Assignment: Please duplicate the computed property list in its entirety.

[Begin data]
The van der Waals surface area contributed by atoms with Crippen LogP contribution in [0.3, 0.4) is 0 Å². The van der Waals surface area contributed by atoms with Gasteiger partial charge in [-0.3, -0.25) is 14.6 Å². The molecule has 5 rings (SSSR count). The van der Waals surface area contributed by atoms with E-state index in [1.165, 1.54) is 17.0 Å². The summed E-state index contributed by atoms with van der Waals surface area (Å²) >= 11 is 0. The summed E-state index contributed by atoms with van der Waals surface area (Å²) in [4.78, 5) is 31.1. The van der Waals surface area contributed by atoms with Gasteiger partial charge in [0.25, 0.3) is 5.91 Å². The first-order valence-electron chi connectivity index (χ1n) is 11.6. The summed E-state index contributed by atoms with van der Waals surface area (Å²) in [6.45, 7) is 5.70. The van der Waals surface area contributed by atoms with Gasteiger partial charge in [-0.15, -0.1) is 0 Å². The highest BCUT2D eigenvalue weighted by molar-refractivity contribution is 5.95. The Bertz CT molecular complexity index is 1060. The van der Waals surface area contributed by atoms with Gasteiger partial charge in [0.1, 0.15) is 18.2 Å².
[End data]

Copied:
The van der Waals surface area contributed by atoms with Crippen LogP contribution in [0.3, 0.4) is 0 Å². The van der Waals surface area contributed by atoms with Gasteiger partial charge in [-0.3, -0.25) is 14.6 Å². The molecule has 5 rings (SSSR count). The van der Waals surface area contributed by atoms with E-state index in [1.165, 1.54) is 17.0 Å². The summed E-state index contributed by atoms with van der Waals surface area (Å²) >= 11 is 0. The summed E-state index contributed by atoms with van der Waals surface area (Å²) in [4.78, 5) is 31.1. The van der Waals surface area contributed by atoms with Gasteiger partial charge in [0.25, 0.3) is 5.91 Å². The first-order valence-electron chi connectivity index (χ1n) is 11.6. The summed E-state index contributed by atoms with van der Waals surface area (Å²) in [6.45, 7) is 5.70. The van der Waals surface area contributed by atoms with Gasteiger partial charge in [-0.15, -0.1) is 0 Å². The highest BCUT2D eigenvalue weighted by molar-refractivity contribution is 5.95. The Bertz CT molecular complexity index is 1060. The van der Waals surface area contributed by atoms with Gasteiger partial charge in [0.1, 0.15) is 18.2 Å².